August Preview: Curve balls, profits and forecasts

 If I were to make a good-humoured attempt at an old fashioned Dad-joke, I'd start off with:

I am old enough to remember when corporate reporting season in Australia was all about profits, margins, dividends and forward-looking guidance.
It's not as if reporting seasons in the past have never been closely intertwined with macro-geopolitical, macro-financial or macro-economic concerns. But ever since the early days of the pandemic in 2020, corporate results season in Australia has never been simply about corporate health and profits.

If it wasn't about the virus, or societal lockdowns, the key underpinnings of share price trends have been the return of inflation followed by the normalisation in global bond yields.

The power of all four has proven extremely dominant throughout the past five results seasons and ahead of August, investor consensus is for a global recession on the horizon (domestic Australia not included).

We don't know yet the exact timing or what will be the severity of the upcoming economic slump. But corporate results will definitely be assessed against the background of (much) tougher conditions ahead.

That is, unless central bankers declare the war on inflation is due for a pause and they stop their rigorous tightening, which adds yet another macro factor into the mix.

An end to the war in Ukraine could be another macro catalyst, albeit an unlikely one.

A bargain hunter's paradise

At face value, the Australian share market looks like a bargain hunter's paradise. The market's average Price-Earnings (PE) ratio starts at 13 times, while the average dividend yield has risen to 5% on the back of sharply weaker share prices for large segments of the ASX.

The long-term average PE in Australia is 14.9 times, including a few years of very high valuations. Prior to those years of elevated multiples, the average PE stood at 14.5 times - which is still a long way off today's multiple.

The problem with today's average is that commodity producers are enjoying exceptionally favourable conditions. Investors have responded to this with low valuation multiples (as they traditionally tend to do when confronted with peak-of-the-cycle earnings and cash flows).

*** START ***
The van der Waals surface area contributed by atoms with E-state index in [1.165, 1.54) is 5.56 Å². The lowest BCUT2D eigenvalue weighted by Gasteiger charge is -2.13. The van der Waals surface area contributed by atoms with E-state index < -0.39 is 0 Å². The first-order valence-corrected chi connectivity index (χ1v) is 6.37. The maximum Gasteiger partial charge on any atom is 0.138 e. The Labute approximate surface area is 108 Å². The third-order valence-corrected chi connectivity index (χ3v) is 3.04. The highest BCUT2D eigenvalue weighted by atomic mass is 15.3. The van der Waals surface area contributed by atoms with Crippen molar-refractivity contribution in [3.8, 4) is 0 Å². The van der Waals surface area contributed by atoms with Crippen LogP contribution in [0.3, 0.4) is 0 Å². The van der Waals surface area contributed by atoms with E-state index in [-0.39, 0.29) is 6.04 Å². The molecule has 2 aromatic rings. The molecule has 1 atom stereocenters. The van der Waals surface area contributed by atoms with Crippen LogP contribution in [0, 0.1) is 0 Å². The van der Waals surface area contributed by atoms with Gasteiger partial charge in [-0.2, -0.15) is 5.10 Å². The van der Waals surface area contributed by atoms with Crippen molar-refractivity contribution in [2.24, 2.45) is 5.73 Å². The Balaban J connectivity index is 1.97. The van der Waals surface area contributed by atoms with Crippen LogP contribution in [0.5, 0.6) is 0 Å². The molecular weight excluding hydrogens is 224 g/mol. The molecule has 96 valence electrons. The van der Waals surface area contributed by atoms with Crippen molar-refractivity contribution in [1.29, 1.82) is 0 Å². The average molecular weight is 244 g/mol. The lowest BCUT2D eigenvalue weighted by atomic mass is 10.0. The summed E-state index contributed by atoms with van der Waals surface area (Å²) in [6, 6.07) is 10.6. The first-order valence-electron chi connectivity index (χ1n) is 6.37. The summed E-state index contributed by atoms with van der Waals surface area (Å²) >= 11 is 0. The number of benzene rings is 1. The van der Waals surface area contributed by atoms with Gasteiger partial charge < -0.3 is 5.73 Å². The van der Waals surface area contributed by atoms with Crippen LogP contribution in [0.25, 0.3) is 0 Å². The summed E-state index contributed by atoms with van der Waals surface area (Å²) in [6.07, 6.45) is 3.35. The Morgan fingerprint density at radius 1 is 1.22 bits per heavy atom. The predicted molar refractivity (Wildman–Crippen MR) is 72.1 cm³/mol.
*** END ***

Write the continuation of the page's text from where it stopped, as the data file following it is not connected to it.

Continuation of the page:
BHP Group ASX:BHP shares, for example, with circa 11% the largest index weight in Australia, are trading on 7 times next year's forecast earnings per share. 

Shares in Rio Tinto ASX:RIO are on 7.3 times. 

For Fortescue Metals ASX:FMG the comparable multiple is only 6.3 times. The numbers look pretty similar for the large caps in the local energy sector.

Following the commodities resurgence post late-2020, mining and energy now represent the second largest group in the local index, after banks/financials.

Any experienced and astute investor knows such low PE multiples are not by default a signal of severe undervaluation; they are merely a sign that investors worry about the two years ahead. But having low PEs for such a large index constituent does depress the overall average, artificially creating the impression of a "cheaply" priced share market.

In the largest group, the banks are mostly trading on below-average multiples too; once again showing the market is concerned about RBA rate hikes, their impact on local housing and the subsequent impact on spending and the local economy in general.

Excluding the two largest index sectors, the average PE in Australia quickly rises above 20x, which, by contrast, still doesn't look that cheap at all.

What's the right valuation?

The biggest problem investors are facing today is figuring out

what is the correct valuation for companies that mostly have no track record in dealing with an economic recession

. For multiple reasons, the brief recession of 2020 is hardly a reliable reference point.

Sharply higher bond yields, tighter liquidity, and high inflation – albeit gradual – on economies and companies so far this year have made things even more difficult.